Whatever the gender gap looks like in 2119, at the heart of the matter will be questions about work. The working world is both a microcosm of the world around us and its fuel: a place where networks are formed, ambitions are achieved and wages are earned. This edition of Work → In Progress looks at the future demographics and dynamics around the water coolers of the world.

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Society
Irene Caselli and Rozena Crossman

Work → In Progress: Keeping It Human

A lot of the current debate surrounding the world of work is about figuring who will get the job in the future: machines or humans? We have covered it before, and we will continue covering it. But are we becoming too fixated with the idea that robots and algorithms will replace us, that we have stopped thinking about the future of work for us humans? Yes, the data itself shows that people will keep working! So in this edition of "Work → In Progress," we want to dig a little deeper to see how the future of work will look for us … and, yes: This is being written by a human!

IT'S THE ECONOMY, STUPID! While store giant Walmart has rolled out thousands of robots across the U.S. in order to clean floors and scan inventory, real cleaners are more in demand across Latin America, reports BBC Mundo, citing data by the Inter-American Development Bank. So, what is behind such opposing trends? Cleaning floors and scanning inventory can be easily automatized. But robots are too expensive for the up-and-coming middle classes in Latin America that only now enjoy more financial stability to be able to afford cleaners at home. And, unfortunately, low-skilled jobs such as cleaning are still poorly paid, and hence more affordable than buying cleaning robots.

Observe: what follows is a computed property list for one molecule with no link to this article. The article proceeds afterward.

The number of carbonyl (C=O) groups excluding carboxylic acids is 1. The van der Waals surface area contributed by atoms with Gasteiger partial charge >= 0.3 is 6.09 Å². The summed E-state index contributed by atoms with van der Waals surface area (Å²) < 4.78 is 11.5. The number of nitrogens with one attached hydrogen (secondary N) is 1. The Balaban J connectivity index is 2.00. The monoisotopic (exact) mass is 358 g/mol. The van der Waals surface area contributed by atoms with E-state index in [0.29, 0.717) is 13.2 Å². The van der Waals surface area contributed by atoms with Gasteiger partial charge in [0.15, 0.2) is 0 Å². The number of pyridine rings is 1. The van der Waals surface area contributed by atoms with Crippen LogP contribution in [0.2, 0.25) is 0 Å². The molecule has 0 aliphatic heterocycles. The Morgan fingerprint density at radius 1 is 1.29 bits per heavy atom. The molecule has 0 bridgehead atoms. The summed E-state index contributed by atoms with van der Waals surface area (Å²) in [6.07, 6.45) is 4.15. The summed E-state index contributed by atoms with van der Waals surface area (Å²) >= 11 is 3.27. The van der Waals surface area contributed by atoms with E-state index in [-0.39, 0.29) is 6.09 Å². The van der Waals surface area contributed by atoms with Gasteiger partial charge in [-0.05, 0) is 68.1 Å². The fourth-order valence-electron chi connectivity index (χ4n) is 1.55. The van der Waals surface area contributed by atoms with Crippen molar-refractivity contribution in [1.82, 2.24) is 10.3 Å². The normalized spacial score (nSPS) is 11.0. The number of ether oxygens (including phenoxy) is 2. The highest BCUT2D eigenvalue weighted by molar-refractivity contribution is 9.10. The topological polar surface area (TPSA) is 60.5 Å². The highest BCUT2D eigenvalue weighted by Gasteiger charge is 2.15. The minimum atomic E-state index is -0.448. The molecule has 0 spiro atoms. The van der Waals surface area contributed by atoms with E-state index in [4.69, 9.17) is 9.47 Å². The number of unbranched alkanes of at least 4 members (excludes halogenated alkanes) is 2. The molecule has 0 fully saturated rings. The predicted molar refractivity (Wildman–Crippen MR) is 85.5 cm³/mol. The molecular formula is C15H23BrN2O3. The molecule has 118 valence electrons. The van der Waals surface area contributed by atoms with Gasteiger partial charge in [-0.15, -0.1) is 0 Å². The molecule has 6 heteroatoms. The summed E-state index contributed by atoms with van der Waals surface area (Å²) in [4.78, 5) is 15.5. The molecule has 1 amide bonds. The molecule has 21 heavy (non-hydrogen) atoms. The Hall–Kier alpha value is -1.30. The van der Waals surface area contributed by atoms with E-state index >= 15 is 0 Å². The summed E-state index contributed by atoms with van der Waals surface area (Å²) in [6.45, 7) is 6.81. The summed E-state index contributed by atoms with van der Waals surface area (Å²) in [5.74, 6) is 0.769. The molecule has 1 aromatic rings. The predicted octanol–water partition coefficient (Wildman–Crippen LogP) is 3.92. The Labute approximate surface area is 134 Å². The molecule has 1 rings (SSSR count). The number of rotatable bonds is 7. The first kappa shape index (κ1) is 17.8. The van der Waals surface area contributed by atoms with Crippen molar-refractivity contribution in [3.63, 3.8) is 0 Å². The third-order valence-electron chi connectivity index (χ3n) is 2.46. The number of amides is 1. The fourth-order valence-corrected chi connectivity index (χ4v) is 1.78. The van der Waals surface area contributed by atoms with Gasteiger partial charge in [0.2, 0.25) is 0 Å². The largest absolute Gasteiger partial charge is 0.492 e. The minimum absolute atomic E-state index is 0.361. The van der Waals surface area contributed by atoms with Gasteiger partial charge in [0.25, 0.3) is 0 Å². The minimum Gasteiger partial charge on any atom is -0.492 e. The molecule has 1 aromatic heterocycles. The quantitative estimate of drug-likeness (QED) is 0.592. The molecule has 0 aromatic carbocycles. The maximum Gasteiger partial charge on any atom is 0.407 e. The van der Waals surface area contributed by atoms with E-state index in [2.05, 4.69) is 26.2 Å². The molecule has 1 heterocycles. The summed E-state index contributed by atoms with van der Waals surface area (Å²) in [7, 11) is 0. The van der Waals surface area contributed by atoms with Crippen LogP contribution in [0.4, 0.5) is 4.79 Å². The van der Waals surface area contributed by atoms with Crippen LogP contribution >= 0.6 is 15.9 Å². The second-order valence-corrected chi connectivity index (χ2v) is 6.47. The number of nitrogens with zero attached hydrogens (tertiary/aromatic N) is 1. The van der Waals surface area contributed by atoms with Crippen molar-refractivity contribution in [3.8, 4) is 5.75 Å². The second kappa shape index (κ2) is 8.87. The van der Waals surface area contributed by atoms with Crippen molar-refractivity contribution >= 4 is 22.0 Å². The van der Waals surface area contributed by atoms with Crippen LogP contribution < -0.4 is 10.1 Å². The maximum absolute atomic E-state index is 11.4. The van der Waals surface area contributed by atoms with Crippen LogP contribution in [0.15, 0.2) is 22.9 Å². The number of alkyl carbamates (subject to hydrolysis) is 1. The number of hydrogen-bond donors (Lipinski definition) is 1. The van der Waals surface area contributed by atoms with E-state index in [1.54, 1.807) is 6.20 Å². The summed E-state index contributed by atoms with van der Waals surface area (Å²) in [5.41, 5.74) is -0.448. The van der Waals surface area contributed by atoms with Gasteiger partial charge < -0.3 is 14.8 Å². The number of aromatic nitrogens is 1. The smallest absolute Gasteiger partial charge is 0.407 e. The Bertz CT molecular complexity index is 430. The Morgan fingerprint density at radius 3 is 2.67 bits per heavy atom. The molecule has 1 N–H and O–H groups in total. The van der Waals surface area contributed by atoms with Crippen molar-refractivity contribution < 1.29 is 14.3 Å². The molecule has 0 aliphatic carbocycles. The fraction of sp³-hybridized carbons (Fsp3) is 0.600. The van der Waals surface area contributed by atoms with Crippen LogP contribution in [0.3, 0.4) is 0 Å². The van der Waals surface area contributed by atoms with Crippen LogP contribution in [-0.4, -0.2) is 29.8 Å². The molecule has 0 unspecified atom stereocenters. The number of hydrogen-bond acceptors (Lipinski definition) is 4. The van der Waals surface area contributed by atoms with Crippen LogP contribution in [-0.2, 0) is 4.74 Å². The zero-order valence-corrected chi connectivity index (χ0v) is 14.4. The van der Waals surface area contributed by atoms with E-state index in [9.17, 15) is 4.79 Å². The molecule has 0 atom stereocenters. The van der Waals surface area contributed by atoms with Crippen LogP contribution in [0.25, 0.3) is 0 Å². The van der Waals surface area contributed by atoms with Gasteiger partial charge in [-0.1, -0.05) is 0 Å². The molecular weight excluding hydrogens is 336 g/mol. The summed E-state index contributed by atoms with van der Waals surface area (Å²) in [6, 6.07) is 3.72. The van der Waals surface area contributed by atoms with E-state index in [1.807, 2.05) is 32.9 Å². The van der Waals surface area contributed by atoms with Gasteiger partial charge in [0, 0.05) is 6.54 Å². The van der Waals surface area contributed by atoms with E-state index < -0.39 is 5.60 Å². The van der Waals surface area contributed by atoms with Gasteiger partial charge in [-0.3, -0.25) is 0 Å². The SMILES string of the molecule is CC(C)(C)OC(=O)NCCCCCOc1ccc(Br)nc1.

SUPERJOBS A recent Deloitte study on human capital puts the spotlight on what they predict to be the future of work: Welcome superjobs! The idea is that one person will be able to do what several people used to do, combining digital knowledge with traditional skills. Does it sound somewhat ominous? Swiss financial platform Allnews says that superjobs will be "more interesting". But Steve LeVine, future editor at Axios, suggests that "superjob" may be just another word for "optimization of the workforce," i.e. more work for fewer people.

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Economy
Rozena Crossman

Work → In Progress: Toward A Tech-Powered, Human-Run Future

Machines replacing us humans: Depending on where you stand (and where you work!), this may sound like a dream or a nightmare. Societies have long been fascinated by the idea of handing over difficult jobs to robots, but individuals quickly start to fear what that may entail for their futures. For all the talk about training robots to take our jobs, it seems that for now it's really a matter of training humans to stay one step ahead.

In this edition of Work: In Progress, we take a look at how this technically-driven, but always human-run future is playing out in very different ways and locations. In Greece, for example, a startup has begun teaching competitive computer coding skills to the rising number of refugees who have arrived in the country. This is as much about social policy as job training, and alone will not turn the Greek tech sector into a Silicon Valley competitor. Still a change of mindset can be a powerful thing for a society. That's also the thinking in China where an essay in the Beijing-based Economic Observer asks whether the country will eventually lose its innovative edge because of a public school system that fails to encourage independent thinking.